If you have ever wondered what is inside Heywood House, this article will give you a guided tour of the site through its many fascinating doorways…
Doorways hold an array of detail and stories and importantly can represent new beginnings, allowing us to walk into new places but also walk out of difficult ones.
So what is it about doorways that draw people in? Is it the prospect of going somewhere different or new? A change of scene? Or into a new space? Going into a space of shelter and protection?
In the 400-year history of Heywood House, there will have been many people walking in and out of its doors, living here, working here, socialising here, growing up here.
Today, many of these things still happen, with working, meeting, socialising, and networking going on in the business community that has been created here. With that in mind, reading on to discover some of the interesting doorways here and where they can lead you …
How do you show your visitors and guests a little about yourself before they have even met you? First impressions count for a lot and a front door is traditionally quite special because it is the main way in and out of a house and gives visitors and guests their first glimpse of the residents inside. Heywood House’s front door has several features highlighting the grandeur and status of its owners when it was built.
The ironwork on the door and the intricate design of the door handle all make for a big first impression. Sir James Ley built Heywood House in 1603 and as Lord High Treasurer to James I it was important to highlight his rank and status. The doors that are here today do not necessarily belong to this era, but is likely a very similar style of door continued throughout the history of the house.
The detailed carving on the door was there to show wealth and the shields on the door would have highlighted the status of its owner.
The doorbell on the right hand side of the door matches the door handle and would have summoned someone to the door to answer your call.
The detailed stonework surrounding the front door is reminiscent of many churches and cathedrals, with the two carved faces and scroll work again highlighting the beliefs of the owners in side. Not quite as detailed as the main door at Bath Abbey, but you can see a definite similarity in style!
So…if we opened the front door at Heywood House today, where would it lead us?…
You step inside the main hall, with its beautiful fireplace, lead-light windows and hi-tech facilities in the co-working area. Such a large and open space right in the centre of the Mansion.
This unique work environment has been opened up to co-working members so they can sit and work amongst these wonderful features and feel inspired to focus on the task in hand.
Co-working membership provides many free facilities including use of the co-working area, 50% discount on meeting rooms, free wifi, parking, printing and copying, tea coffee, hot desking in the Conservatory and use of the grounds and on site cafe. You are entering the heart of Heywood House and is a great chance to be part of the #businesscommunity here.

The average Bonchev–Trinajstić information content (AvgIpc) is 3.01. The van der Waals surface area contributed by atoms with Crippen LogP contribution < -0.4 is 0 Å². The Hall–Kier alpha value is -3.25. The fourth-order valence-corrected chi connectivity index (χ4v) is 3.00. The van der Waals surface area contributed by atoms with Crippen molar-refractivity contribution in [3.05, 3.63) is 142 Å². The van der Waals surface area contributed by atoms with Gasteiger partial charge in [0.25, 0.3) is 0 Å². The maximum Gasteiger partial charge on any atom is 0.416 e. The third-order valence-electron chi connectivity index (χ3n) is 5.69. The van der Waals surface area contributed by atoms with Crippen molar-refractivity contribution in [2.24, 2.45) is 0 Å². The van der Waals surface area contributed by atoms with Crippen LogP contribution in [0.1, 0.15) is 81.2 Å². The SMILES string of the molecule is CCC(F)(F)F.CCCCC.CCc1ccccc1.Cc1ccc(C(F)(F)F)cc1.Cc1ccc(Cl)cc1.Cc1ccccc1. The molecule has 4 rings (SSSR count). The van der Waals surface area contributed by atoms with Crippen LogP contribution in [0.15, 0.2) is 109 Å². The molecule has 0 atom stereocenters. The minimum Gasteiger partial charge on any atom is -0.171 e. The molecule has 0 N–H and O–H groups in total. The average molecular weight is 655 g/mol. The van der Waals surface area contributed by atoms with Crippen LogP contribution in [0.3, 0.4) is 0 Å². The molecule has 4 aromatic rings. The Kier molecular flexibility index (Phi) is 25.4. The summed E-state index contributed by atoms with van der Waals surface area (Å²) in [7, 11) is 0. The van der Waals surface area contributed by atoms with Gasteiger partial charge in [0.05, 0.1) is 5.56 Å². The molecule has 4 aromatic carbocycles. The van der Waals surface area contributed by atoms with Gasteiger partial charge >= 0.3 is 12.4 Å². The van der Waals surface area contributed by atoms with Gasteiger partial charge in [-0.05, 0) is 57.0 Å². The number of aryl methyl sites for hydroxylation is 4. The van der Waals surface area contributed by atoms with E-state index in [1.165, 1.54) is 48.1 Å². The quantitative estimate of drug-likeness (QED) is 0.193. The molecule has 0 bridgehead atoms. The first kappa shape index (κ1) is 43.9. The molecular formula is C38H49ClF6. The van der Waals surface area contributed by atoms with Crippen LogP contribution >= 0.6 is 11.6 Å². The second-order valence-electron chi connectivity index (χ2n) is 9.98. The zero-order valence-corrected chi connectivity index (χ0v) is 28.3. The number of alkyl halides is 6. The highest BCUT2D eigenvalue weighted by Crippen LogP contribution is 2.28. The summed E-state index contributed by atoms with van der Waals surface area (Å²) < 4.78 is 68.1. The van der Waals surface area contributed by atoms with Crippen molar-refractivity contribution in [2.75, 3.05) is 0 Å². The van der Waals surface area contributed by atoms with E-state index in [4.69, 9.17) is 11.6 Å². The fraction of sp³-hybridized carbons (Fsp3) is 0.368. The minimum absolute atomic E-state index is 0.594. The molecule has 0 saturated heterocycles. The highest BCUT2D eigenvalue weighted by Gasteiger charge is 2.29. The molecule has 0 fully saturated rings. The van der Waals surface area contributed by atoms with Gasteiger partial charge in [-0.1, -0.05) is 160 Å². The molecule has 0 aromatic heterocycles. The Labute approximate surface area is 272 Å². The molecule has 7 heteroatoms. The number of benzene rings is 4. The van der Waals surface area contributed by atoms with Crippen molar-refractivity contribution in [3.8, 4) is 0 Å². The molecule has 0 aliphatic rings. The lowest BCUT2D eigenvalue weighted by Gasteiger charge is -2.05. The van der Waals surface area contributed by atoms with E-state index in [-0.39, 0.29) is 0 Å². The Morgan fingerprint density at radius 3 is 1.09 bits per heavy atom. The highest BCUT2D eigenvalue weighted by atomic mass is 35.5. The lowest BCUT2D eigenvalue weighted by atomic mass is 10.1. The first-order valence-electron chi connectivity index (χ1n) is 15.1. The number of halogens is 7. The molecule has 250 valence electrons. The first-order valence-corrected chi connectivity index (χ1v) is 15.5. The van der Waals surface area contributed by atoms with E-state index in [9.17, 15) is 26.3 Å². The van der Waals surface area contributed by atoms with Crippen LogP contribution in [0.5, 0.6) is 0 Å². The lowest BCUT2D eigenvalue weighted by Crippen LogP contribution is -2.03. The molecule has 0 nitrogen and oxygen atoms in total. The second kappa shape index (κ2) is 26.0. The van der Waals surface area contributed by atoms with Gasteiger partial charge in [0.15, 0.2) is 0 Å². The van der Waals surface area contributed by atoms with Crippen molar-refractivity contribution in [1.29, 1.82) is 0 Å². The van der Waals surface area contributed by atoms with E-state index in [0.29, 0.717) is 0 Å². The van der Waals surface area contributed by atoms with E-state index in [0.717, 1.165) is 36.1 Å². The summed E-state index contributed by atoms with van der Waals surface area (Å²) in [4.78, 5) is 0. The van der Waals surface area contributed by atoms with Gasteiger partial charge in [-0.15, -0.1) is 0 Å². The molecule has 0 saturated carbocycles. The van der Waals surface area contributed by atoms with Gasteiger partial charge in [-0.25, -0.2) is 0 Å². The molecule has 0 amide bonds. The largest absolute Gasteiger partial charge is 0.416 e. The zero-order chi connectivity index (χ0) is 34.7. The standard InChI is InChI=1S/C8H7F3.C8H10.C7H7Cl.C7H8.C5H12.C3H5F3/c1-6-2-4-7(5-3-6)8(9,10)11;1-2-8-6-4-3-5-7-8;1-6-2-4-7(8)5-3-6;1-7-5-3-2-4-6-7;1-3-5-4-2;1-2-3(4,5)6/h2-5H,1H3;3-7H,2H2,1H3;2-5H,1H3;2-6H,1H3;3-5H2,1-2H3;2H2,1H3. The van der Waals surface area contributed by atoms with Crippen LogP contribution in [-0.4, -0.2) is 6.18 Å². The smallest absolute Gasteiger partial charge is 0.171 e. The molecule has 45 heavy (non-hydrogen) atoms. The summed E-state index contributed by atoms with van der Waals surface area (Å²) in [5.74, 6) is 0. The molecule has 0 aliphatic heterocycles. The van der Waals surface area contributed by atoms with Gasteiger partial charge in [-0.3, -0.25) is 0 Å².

Continuing out of the Main Hall, we are confronted with a variety of doors we could go through. On the right is the Treasury, which is one of the larger meeting rooms here in Heywood House.
With fabulous wood paneling, The Treasury is kitted out with all the latest Hi-speed Internet, and AV equipment that you would need.
It is a large space with so many lovely features, including views over the front lawn down to the soon-to-be reinstated lake.
The next door we can go through is the Trust room, the smaller of the meeting rooms here at Heywood House.
It is perfect for those more intimate or private meetings or as a break-away space or interview location.
Bright, light and airy, again with all the hi-speed Internet and onsite catering you could need.
On leaving the Mansion past reception we are outside and faced with an array of other buildings to go to and doorways to go through. One of the most striking buildings on the southern side of the site is the Coach House.
It is a beautiful building with an array of office spaces and companies inside. Some of which are currently available.
With views over the walled garden behind and the Wiltshire White Horse in front, it is a lovely location for an office space.
The curved windows draw in the light as well as visitors to the companies inside.
The stairwell still has the oak staircase with the National Trust Acorn at the foot of the staircase, a nod to another chapter in the life of the buildings here at Heywood House, when the National Trust had their Finance and Marketing Headquarters here until 2004 when they relocated to Swindon at Heelis House.
Walking out of the Coach House and up the hill, you will come across the lengthy and historic red brick walls of the walled garden.
There are 6 different entrances into the garden, with an array of views and vistas across the site and its buildings.
It’s a lovely spot to sit and have a break on one of the benches or relax for lunch on a picnic table or have an outside meeting as many members here do. Go for a walk around the site and walk through one door and into a totally new space.
A door is very symbolic in many ways as it can be seen as a gateway to new beginnings and also to close behind the past or previous events and surroundings.
Have you ever felt it’s time to walk into something new? Maybe it’s time to take the plunge and open that door to a new place…
If you fancy opening a door to your own new chapter here at Heywood House then get in touch with us to come and have a look around.
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